Thursday, December 9, 2010


Audience (B&W)

A group of monks came to work this week, in order to create a mandala. The monks told me they travel from place to place, making mandalas as a kind of blessing. Each mandala is made from grains of dyed sand, dispensed from little metal tubes where sand flow was controlled by the vibration of tapping two of them together.

The central point of the mandala is that it is a meditation on the impermanence of the world -- they spend a week of onerous work making it, then after a closing ceremony, they sweep it away.

Several of my friends commented that it was odd that I would be preserving pictures of a mandala in digital form, where they said it would be permanent. I felt somewhat the opposite -- even if you believed that digital bits will end up being preserved forever in some great computer cluster in the sky, the fact is that they are fundamentally malleable. Not only can they be deleted at a moment's notice, they can be changed at any time.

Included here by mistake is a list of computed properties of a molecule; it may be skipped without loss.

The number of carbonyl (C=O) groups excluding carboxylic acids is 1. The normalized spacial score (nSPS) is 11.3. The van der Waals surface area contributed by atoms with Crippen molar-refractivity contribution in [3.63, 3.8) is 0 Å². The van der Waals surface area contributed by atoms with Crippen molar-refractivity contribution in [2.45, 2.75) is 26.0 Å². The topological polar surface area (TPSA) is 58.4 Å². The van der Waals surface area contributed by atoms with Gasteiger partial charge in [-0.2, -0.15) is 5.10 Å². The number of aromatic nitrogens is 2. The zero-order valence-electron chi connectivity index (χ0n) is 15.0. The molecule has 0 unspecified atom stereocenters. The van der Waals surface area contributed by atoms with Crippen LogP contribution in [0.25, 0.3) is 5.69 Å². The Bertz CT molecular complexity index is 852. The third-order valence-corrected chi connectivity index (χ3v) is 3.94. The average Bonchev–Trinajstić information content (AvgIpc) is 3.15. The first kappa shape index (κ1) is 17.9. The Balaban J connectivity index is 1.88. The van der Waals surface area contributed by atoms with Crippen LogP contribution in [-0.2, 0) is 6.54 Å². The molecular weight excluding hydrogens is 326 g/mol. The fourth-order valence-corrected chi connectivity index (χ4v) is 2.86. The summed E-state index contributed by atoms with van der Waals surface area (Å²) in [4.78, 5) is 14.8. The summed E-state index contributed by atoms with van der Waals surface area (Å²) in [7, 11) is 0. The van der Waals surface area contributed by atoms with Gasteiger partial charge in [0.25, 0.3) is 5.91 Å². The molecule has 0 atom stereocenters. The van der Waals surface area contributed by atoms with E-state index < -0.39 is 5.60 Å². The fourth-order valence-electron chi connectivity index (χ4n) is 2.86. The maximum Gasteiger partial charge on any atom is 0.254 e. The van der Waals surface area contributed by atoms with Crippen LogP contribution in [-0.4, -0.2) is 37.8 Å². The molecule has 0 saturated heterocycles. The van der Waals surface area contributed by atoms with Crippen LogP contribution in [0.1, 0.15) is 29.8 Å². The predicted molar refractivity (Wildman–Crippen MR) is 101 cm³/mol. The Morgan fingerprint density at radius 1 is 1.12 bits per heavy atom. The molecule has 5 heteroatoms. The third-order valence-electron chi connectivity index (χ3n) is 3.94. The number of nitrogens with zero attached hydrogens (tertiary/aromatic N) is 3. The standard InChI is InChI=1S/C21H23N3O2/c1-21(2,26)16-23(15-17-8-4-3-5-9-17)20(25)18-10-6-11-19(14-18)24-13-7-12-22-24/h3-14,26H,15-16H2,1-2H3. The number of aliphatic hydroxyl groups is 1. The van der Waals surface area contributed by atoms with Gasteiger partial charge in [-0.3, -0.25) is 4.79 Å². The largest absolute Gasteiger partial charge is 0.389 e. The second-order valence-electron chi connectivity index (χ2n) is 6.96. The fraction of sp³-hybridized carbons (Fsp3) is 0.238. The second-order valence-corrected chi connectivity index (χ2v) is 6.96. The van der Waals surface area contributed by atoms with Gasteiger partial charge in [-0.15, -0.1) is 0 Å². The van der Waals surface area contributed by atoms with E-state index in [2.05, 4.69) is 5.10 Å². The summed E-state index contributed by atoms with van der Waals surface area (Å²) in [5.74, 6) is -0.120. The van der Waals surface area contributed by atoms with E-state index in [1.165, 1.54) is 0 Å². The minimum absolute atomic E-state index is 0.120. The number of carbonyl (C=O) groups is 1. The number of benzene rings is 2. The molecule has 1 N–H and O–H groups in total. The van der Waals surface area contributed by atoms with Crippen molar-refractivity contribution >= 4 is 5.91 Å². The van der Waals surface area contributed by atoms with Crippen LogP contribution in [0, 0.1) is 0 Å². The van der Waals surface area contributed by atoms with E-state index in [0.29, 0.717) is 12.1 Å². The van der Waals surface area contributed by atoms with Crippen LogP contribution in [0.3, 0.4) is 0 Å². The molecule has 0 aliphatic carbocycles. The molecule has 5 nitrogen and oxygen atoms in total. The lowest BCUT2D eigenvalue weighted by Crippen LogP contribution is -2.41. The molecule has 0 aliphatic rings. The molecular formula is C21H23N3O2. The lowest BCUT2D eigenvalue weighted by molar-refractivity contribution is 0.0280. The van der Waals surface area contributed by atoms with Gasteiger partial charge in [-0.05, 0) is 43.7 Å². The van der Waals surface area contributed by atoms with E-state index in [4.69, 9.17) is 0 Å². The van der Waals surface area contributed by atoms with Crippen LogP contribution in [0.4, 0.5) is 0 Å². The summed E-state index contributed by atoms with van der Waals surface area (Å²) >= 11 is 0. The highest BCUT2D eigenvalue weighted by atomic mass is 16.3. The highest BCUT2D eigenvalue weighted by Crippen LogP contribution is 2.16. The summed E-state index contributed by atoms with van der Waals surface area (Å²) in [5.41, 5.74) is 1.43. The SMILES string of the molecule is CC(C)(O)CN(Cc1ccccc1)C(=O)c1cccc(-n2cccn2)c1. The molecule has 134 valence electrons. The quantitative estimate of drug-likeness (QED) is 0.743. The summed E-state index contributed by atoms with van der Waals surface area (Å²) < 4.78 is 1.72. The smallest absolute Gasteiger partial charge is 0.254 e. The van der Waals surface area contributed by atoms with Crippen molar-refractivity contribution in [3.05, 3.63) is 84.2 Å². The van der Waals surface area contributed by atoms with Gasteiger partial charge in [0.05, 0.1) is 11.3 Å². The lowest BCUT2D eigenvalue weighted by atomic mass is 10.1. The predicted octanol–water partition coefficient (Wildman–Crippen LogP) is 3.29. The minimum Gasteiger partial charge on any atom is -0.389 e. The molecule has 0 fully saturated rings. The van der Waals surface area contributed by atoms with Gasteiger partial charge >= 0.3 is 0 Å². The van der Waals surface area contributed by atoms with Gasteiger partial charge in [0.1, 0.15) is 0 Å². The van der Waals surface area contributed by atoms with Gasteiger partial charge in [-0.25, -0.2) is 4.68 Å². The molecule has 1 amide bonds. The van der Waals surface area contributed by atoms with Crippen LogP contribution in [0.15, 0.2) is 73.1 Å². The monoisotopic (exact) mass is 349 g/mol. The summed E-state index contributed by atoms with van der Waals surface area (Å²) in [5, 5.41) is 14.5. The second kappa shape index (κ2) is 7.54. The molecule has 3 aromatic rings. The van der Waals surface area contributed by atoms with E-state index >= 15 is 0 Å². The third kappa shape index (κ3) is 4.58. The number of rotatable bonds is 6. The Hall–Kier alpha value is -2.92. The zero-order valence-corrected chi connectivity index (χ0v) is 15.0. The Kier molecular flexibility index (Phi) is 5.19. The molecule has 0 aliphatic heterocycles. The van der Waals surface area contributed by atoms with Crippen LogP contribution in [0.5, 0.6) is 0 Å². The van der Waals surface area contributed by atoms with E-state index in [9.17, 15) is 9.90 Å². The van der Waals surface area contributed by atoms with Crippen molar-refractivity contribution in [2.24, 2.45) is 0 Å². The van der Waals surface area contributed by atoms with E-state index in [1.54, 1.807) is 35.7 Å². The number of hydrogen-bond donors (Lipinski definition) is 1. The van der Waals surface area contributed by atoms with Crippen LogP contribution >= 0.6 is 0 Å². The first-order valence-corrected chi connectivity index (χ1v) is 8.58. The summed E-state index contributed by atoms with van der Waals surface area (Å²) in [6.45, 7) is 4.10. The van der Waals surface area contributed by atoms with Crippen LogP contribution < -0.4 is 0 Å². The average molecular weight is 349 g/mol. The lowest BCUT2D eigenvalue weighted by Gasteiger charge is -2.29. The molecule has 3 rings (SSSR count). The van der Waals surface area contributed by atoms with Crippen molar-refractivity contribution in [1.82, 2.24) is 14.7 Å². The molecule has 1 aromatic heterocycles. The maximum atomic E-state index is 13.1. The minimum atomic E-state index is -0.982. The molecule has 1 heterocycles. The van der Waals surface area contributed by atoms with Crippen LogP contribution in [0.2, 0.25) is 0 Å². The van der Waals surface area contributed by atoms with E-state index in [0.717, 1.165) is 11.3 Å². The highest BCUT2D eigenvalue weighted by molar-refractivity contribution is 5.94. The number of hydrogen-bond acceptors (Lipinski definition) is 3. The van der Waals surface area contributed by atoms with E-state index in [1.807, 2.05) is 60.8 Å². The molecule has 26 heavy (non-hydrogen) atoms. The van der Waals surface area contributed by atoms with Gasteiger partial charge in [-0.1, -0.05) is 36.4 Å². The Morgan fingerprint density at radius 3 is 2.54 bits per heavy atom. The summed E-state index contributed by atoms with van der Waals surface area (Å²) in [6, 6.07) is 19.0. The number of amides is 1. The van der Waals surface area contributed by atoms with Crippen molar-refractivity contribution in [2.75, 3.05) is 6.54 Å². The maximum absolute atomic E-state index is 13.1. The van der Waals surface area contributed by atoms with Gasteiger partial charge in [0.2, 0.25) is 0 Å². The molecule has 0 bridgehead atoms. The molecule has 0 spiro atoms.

Modern physics also indicates that for at least some of our theoretical models of the universe, there may only be a finite number of computations possible in our universe, and only a finite number of bits which could be stored, even in the limit, so I'm even less sanguine about the future of bits.

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